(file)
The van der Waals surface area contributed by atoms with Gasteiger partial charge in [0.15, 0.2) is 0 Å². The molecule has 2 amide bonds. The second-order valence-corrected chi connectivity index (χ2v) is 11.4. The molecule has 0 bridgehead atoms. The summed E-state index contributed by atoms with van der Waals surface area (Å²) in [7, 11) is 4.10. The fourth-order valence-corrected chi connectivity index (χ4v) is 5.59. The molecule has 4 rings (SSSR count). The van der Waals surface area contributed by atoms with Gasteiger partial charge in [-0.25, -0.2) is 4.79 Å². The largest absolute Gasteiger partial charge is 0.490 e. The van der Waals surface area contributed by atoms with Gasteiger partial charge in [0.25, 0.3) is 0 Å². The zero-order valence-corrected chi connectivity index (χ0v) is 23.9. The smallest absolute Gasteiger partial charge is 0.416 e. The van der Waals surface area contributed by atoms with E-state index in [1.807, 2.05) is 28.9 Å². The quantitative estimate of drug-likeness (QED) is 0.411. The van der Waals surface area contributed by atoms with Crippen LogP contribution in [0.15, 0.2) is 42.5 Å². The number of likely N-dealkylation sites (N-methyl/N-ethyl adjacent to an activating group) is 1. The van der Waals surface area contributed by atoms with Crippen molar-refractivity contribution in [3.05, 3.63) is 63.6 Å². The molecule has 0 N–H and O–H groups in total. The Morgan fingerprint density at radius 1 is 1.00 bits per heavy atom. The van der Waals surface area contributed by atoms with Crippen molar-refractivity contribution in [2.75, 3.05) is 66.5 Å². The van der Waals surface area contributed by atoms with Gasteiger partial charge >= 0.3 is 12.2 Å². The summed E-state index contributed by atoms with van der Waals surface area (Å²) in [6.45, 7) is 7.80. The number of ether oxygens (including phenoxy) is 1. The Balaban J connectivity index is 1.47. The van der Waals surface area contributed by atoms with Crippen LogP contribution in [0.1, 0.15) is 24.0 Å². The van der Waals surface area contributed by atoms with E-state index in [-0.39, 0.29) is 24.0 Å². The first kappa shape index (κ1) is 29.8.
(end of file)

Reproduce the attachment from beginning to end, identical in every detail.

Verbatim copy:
The van der Waals surface area contributed by atoms with Gasteiger partial charge in [0.15, 0.2) is 0 Å². The molecule has 2 amide bonds. The second-order valence-corrected chi connectivity index (χ2v) is 11.4. The molecule has 0 bridgehead atoms. The summed E-state index contributed by atoms with van der Waals surface area (Å²) in [7, 11) is 4.10. The fourth-order valence-corrected chi connectivity index (χ4v) is 5.59. The molecule has 4 rings (SSSR count). The van der Waals surface area contributed by atoms with Gasteiger partial charge in [-0.25, -0.2) is 4.79 Å². The largest absolute Gasteiger partial charge is 0.490 e. The van der Waals surface area contributed by atoms with Gasteiger partial charge in [0.25, 0.3) is 0 Å². The zero-order valence-corrected chi connectivity index (χ0v) is 23.9. The smallest absolute Gasteiger partial charge is 0.416 e. The van der Waals surface area contributed by atoms with E-state index in [1.807, 2.05) is 28.9 Å². The quantitative estimate of drug-likeness (QED) is 0.411. The van der Waals surface area contributed by atoms with Crippen LogP contribution in [0.15, 0.2) is 42.5 Å². The number of likely N-dealkylation sites (N-methyl/N-ethyl adjacent to an activating group) is 1. The van der Waals surface area contributed by atoms with Crippen molar-refractivity contribution in [3.05, 3.63) is 63.6 Å². The molecule has 0 N–H and O–H groups in total. The Morgan fingerprint density at radius 1 is 1.00 bits per heavy atom. The van der Waals surface area contributed by atoms with Crippen molar-refractivity contribution in [2.75, 3.05) is 66.5 Å². The van der Waals surface area contributed by atoms with Gasteiger partial charge >= 0.3 is 12.2 Å². The summed E-state index contributed by atoms with van der Waals surface area (Å²) in [6.45, 7) is 7.80. The number of ether oxygens (including phenoxy) is 1. The Balaban J connectivity index is 1.47. The van der Waals surface area contributed by atoms with Crippen LogP contribution in [0.1, 0.15) is 24.0 Å². The van der Waals surface area contributed by atoms with E-state index in [-0.39, 0.29) is 24.0 Å². The first kappa shape index (κ1) is 29.8.